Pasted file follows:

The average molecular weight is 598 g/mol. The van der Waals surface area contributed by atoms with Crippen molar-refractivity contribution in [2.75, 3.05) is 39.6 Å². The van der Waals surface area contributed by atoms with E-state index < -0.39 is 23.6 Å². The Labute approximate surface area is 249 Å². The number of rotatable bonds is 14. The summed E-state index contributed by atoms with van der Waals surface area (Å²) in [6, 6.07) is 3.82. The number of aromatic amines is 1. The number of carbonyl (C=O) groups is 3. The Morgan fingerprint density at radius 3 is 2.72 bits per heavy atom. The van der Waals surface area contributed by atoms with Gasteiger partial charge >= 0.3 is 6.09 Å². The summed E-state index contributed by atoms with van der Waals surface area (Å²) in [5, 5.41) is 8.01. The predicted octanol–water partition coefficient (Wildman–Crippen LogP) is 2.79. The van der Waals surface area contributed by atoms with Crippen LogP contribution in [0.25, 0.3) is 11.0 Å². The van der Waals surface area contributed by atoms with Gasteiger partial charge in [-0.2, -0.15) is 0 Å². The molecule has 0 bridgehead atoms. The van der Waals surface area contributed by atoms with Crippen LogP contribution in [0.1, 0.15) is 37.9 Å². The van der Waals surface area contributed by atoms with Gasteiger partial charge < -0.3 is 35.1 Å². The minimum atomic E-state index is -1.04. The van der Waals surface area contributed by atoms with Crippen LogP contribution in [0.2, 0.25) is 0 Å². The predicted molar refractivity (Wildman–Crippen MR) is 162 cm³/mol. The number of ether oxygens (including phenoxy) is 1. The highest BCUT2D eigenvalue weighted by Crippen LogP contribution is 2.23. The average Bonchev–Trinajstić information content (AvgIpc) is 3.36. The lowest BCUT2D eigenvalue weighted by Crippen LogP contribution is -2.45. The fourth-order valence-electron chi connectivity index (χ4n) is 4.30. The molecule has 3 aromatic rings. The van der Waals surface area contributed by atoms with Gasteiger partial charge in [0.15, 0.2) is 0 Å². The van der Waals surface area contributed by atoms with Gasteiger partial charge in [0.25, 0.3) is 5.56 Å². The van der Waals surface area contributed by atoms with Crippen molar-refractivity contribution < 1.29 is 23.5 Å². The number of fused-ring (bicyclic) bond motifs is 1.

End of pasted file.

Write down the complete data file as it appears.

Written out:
The average molecular weight is 598 g/mol. The van der Waals surface area contributed by atoms with Crippen molar-refractivity contribution in [2.75, 3.05) is 39.6 Å². The van der Waals surface area contributed by atoms with E-state index < -0.39 is 23.6 Å². The Labute approximate surface area is 249 Å². The number of rotatable bonds is 14. The summed E-state index contributed by atoms with van der Waals surface area (Å²) in [6, 6.07) is 3.82. The number of aromatic amines is 1. The number of carbonyl (C=O) groups is 3. The Morgan fingerprint density at radius 3 is 2.72 bits per heavy atom. The van der Waals surface area contributed by atoms with Gasteiger partial charge >= 0.3 is 6.09 Å². The summed E-state index contributed by atoms with van der Waals surface area (Å²) in [5, 5.41) is 8.01. The predicted octanol–water partition coefficient (Wildman–Crippen LogP) is 2.79. The van der Waals surface area contributed by atoms with Crippen LogP contribution in [0.25, 0.3) is 11.0 Å². The van der Waals surface area contributed by atoms with Gasteiger partial charge in [-0.2, -0.15) is 0 Å². The molecule has 0 bridgehead atoms. The van der Waals surface area contributed by atoms with Crippen LogP contribution in [0.1, 0.15) is 37.9 Å². The van der Waals surface area contributed by atoms with Gasteiger partial charge < -0.3 is 35.1 Å². The minimum atomic E-state index is -1.04. The van der Waals surface area contributed by atoms with Crippen LogP contribution in [0.2, 0.25) is 0 Å². The predicted molar refractivity (Wildman–Crippen MR) is 162 cm³/mol. The number of ether oxygens (including phenoxy) is 1. The highest BCUT2D eigenvalue weighted by Crippen LogP contribution is 2.23. The average Bonchev–Trinajstić information content (AvgIpc) is 3.36. The lowest BCUT2D eigenvalue weighted by Crippen LogP contribution is -2.45. The fourth-order valence-electron chi connectivity index (χ4n) is 4.30. The molecule has 3 aromatic rings. The van der Waals surface area contributed by atoms with Gasteiger partial charge in [0.15, 0.2) is 0 Å². The van der Waals surface area contributed by atoms with Gasteiger partial charge in [0.25, 0.3) is 5.56 Å². The van der Waals surface area contributed by atoms with Crippen molar-refractivity contribution < 1.29 is 23.5 Å². The number of fused-ring (bicyclic) bond motifs is 1.